Researchers find out that good and warm relationship between parents and children have good effect on health in the longer life span.
In a recent study titled, Midlife Health and Parent-Child Relationships; researchers found out that a good and warm parent-child relationship could contribute to better health conditions of the child in adult life.
Don't Miss: Win a Free Nintendo NES Classic in our Giveaway
In the study, Matthew A. Andersson, Ph.D., assistant professor of sociology in Baylor's College of Arts & Sciences, conducted an analysis of the data obtained from National Survey of Midlife Development in the United States (MIDUS). MIDUS conducted a survey in 1995 in which 2,746 respondents ages 25 to 75 recounted how they were treated by their parents in their childhood.
Andersson reached out to conduct another survey 10 years later in which 1,692 of the respondents from the original study took part. Andersson’s follow-up study made adjustments for the personal background recorded in 1995 and also accounted the probability of dropping out of the MIDUS study.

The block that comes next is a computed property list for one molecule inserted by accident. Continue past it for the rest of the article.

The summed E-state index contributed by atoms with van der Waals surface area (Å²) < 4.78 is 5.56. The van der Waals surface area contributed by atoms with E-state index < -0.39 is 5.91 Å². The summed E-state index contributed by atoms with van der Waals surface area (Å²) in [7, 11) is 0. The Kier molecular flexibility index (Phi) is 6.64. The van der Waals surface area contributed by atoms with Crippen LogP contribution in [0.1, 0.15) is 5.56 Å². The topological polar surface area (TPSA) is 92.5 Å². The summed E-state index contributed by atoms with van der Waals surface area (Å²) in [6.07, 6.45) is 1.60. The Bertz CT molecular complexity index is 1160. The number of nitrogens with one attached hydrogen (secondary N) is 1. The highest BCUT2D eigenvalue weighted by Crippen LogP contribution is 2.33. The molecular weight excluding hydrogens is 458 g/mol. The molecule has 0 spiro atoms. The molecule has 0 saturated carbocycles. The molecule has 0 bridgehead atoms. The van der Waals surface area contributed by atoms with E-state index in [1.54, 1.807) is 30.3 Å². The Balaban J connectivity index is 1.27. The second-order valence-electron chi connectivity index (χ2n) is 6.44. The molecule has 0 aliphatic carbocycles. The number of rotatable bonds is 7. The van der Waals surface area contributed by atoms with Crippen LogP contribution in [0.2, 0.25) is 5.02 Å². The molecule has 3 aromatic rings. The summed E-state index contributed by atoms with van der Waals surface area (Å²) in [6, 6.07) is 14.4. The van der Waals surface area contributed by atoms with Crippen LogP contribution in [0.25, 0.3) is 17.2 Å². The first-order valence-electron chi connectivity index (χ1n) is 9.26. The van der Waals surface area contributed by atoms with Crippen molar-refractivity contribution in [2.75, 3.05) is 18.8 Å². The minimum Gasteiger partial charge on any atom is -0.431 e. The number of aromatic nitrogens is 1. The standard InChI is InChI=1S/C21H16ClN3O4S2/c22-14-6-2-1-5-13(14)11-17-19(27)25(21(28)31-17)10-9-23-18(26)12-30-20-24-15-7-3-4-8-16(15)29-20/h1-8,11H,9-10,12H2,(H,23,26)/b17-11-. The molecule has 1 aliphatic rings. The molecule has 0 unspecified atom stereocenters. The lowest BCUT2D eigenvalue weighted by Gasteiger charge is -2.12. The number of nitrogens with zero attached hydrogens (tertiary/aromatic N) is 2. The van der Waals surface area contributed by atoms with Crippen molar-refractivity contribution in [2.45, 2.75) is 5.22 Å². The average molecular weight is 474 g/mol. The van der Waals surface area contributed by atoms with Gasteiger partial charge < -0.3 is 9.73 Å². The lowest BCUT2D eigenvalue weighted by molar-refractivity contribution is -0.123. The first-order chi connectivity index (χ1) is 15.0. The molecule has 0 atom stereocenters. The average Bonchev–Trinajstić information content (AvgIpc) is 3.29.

The study revealed that if the parents have a good and warm relationship with their children, it helps protect them against severe health conditions in their adult life.
The reason for that is that good and productive relationship with parents help establish healthy life routines. The good relationships helped make good eating, sleeping and activity based routines.
These routines continue in later life and help prevent onset of many diseases and health conditions. On the other hand, abusive or aggressive parent-child relationships strained the routine forming behavior and also affect the child’s health in later life.
Another anomaly found was that even if the parent-child relationship is good, it does not help lessen the adverse effects of disadvantageous socioeconomic background.
Andersson also found out that childhood abuse continued to destabilize any protection from disease linked to childhood socioeconomic advantage.
The study was published recently in the Journal of Health and Social Behavior.